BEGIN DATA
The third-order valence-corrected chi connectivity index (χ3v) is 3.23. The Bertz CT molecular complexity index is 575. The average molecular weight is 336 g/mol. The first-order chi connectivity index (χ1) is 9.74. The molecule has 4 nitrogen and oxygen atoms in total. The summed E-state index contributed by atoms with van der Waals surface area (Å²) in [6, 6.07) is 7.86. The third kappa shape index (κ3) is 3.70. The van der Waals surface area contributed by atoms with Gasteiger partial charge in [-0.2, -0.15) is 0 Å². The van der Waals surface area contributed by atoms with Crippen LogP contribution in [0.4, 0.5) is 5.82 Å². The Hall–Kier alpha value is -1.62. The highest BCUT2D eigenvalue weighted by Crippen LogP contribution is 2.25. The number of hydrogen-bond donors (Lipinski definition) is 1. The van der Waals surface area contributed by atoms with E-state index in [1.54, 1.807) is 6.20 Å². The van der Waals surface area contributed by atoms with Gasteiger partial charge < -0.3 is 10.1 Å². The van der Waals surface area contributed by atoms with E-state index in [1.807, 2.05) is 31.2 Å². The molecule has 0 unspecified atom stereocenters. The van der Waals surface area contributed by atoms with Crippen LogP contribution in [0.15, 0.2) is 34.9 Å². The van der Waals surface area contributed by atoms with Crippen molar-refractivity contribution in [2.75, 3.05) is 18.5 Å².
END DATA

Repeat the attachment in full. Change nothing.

The third-order valence-corrected chi connectivity index (χ3v) is 3.23. The Bertz CT molecular complexity index is 575. The average molecular weight is 336 g/mol. The first-order chi connectivity index (χ1) is 9.74. The molecule has 4 nitrogen and oxygen atoms in total. The summed E-state index contributed by atoms with van der Waals surface area (Å²) in [6, 6.07) is 7.86. The third kappa shape index (κ3) is 3.70. The van der Waals surface area contributed by atoms with Gasteiger partial charge in [-0.2, -0.15) is 0 Å². The van der Waals surface area contributed by atoms with Crippen LogP contribution in [0.4, 0.5) is 5.82 Å². The Hall–Kier alpha value is -1.62. The highest BCUT2D eigenvalue weighted by Crippen LogP contribution is 2.25. The number of hydrogen-bond donors (Lipinski definition) is 1. The van der Waals surface area contributed by atoms with E-state index in [1.54, 1.807) is 6.20 Å². The van der Waals surface area contributed by atoms with Gasteiger partial charge < -0.3 is 10.1 Å². The van der Waals surface area contributed by atoms with E-state index in [1.807, 2.05) is 31.2 Å². The molecule has 0 unspecified atom stereocenters. The van der Waals surface area contributed by atoms with Crippen LogP contribution in [0.15, 0.2) is 34.9 Å². The van der Waals surface area contributed by atoms with Crippen molar-refractivity contribution in [2.75, 3.05) is 18.5 Å².